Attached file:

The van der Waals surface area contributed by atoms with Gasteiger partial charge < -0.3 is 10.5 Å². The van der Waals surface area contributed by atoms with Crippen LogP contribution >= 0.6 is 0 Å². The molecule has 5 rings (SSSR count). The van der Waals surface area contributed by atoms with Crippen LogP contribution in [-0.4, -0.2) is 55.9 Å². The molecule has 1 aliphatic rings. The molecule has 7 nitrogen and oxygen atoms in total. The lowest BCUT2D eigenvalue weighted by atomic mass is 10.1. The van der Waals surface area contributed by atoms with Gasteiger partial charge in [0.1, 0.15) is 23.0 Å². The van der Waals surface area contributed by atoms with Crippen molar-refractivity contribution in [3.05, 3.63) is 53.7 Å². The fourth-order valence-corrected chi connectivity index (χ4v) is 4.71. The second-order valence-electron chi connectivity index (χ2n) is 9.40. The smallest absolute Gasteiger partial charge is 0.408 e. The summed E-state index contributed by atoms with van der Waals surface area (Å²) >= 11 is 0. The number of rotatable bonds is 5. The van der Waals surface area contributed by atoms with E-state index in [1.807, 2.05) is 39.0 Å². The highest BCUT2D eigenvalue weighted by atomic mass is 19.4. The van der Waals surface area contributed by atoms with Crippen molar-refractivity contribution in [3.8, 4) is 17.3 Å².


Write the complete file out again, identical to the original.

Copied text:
The van der Waals surface area contributed by atoms with Gasteiger partial charge < -0.3 is 10.5 Å². The van der Waals surface area contributed by atoms with Crippen LogP contribution >= 0.6 is 0 Å². The molecule has 5 rings (SSSR count). The van der Waals surface area contributed by atoms with Crippen LogP contribution in [-0.4, -0.2) is 55.9 Å². The molecule has 1 aliphatic rings. The molecule has 7 nitrogen and oxygen atoms in total. The lowest BCUT2D eigenvalue weighted by atomic mass is 10.1. The van der Waals surface area contributed by atoms with Gasteiger partial charge in [0.1, 0.15) is 23.0 Å². The van der Waals surface area contributed by atoms with Crippen molar-refractivity contribution in [3.05, 3.63) is 53.7 Å². The fourth-order valence-corrected chi connectivity index (χ4v) is 4.71. The second-order valence-electron chi connectivity index (χ2n) is 9.40. The smallest absolute Gasteiger partial charge is 0.408 e. The summed E-state index contributed by atoms with van der Waals surface area (Å²) >= 11 is 0. The number of rotatable bonds is 5. The van der Waals surface area contributed by atoms with E-state index in [1.807, 2.05) is 39.0 Å². The highest BCUT2D eigenvalue weighted by atomic mass is 19.4. The van der Waals surface area contributed by atoms with Crippen molar-refractivity contribution in [3.8, 4) is 17.3 Å².